The larger context here is of course the shift from desktop to mobile search. In recognition of that trend, for example, Google tested out a desktop to mobile retargeting product last year.

Speaking of Google, YP recently earned the search giant’s 2014 North America Premier SMB Partner (PSP) Award for “Highest Growth.” This award recognizes the Google partner with the highest new AdWords revenue from new accounts. YP touches about a half million SMB advertisers with its various print, desktop and mobile products.




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, 22 Jan 2015

Mobile payments won’t take over the universe in 2015, as the tech media would have you believe. But it will have a noticeable impact on our favorite new topic: On demand local services (ODLS), a la Uber.

That’s where mobile payments’ physical barriers (i.e. point of sale compatibility) don’t exist. Think of it like in-app payments but for local services fulfilled offline — everything from walking your dog to getting a ride somewhere.

Apple Pay could unleash this already quickly developing area by creating a single point of entry for payment authentication. That makes it easier than dealing with separate payment systems for several ODLS apps.

We tackled this topic in the opening analyst roundtable of our Interactive Local Media conference last month in San Francisco. The video is below for the mobile payments segment. The rest of the roundtable is coming soon.




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, 21 Jan 2015

A sea change in home repair habits is occurring, as consumer segments begin to shift from Do It Yourself to Do it For Me models where people are seeking professionals to do everything from changing light bulbs to building decks. As Home Depot Silicon Valley head Anthony Roddio noted at our ILM 2014 event in December, “The market is ripe but no one is there yet.”

To date, Angie’s List and HomeAdvisor (formerly ServiceMagic) have been the ones to beat in the home repair online marketplace. But relative newcomers such as Home Depot (Red Beacon), Pro.com, Handy, HomeJoy, Serviz and Thumbtack are also revving it up. Looming in the background are skunkworks from giant “directory” players such as Amazon.

Home Advisor and Serviz have recently talked to us about their respective approaches. In fact, HomeAdvisor has just formally announced its entry into on demand scheduling for contractors; a new model that will complement its traditional model of providing several referrals in which consumers have to pick and choose, schedule and call themselves.

To HomeAdvisor CEO Chris Terrill, the demand for scheduling vetted professionals at pre-set prices is something that may develop over a period of time. It won’t cause a sudden change in business models. But it will serve two key functions: attracting new customers outside of the company’s traditional 35-60 year old customer set; and begin the process of repositioning the company as a comprehensive provider of information and services for home repair.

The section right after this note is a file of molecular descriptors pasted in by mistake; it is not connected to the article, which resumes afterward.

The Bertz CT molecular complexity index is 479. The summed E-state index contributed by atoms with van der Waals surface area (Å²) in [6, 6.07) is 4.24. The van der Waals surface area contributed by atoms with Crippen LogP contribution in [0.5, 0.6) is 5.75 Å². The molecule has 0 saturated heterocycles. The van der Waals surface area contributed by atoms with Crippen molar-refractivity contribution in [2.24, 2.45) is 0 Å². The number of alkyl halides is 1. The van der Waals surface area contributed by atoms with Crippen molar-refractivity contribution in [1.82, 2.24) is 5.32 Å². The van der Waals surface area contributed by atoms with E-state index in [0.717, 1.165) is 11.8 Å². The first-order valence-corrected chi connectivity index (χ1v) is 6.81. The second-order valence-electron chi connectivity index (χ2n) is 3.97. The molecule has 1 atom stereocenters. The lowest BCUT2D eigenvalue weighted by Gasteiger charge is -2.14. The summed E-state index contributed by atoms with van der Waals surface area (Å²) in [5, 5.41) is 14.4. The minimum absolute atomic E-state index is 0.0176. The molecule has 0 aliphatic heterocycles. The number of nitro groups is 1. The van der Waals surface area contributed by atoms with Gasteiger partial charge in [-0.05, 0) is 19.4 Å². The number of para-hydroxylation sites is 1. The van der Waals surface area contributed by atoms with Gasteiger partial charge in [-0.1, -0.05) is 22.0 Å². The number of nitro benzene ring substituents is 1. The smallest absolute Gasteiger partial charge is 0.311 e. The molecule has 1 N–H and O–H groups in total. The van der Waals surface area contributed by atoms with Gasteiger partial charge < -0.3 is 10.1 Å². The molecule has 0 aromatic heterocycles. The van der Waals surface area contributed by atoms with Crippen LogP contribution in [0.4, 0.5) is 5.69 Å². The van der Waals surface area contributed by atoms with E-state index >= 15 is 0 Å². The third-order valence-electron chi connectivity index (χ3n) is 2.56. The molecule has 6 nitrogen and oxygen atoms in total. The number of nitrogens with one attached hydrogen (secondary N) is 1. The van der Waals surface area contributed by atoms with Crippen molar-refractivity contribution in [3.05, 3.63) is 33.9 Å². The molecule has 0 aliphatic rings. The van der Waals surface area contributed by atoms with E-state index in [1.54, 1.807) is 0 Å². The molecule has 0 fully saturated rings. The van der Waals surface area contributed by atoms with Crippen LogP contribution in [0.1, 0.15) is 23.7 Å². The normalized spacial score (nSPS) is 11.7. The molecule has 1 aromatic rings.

“We are building a robust marketplace,” he says. “We have tools that work for pros. If pros want to pay the company to book services for them, fine. If they want to pay for advertising, fine.”

Terrill notes that On Demand scheduling has been in a test mode in several cities. It will now be rolled out nationwide, but won’t receive dedicated marketing - at least, at first. It will mostly remain under the radar in pilot/learn model for three or four months. “We’ll expose people to it as they come in,” he says.

He also expresses confidence that the company’s ability to scale scheduled services will prove to be its ace in the hole. As a longtime leader in the space, HomeAdvisor has the most robust cost guide with real prices for each geo market, he said . It is not survey data. We do it at scale. A lot of people are introducing similar services, but they are not very satisfactory because they can’t meet the demands in each market, he says.

Serviz CEO Zorik Gordon – who formerly served as CEO of ReachLocal — notes that his focus is entirely on creative on demand home services, rather than a marketplace.Serviz, which has 20 plus employees at headquarters, in addition to about 100 technicians, has recently raised a $12.5 Million Series B equity financing round led by PointGuard Ventures.  With the money, Serviz will expand beyond its five core categories. More critically, it will also expand its operations beyond its home base of the Los Angeles and Orange County markets.

The key to its success will be to provide super-efficient, mobile-based services that allow booking and buying to be completed in 30 seconds, says Gordon. Another key: focus on the transparency of pricing, enabling independents to lower their pricing for high-end services in return for more business. Under the Serviz model, Gordon claims that all prices are “substantially lower” than existing home service companies.

“We are taking an Amazon-like approach of being a real price disruptor,” says Gordon. “We are building a horizontal platform around higher end home services such as HVAC and electrical work.”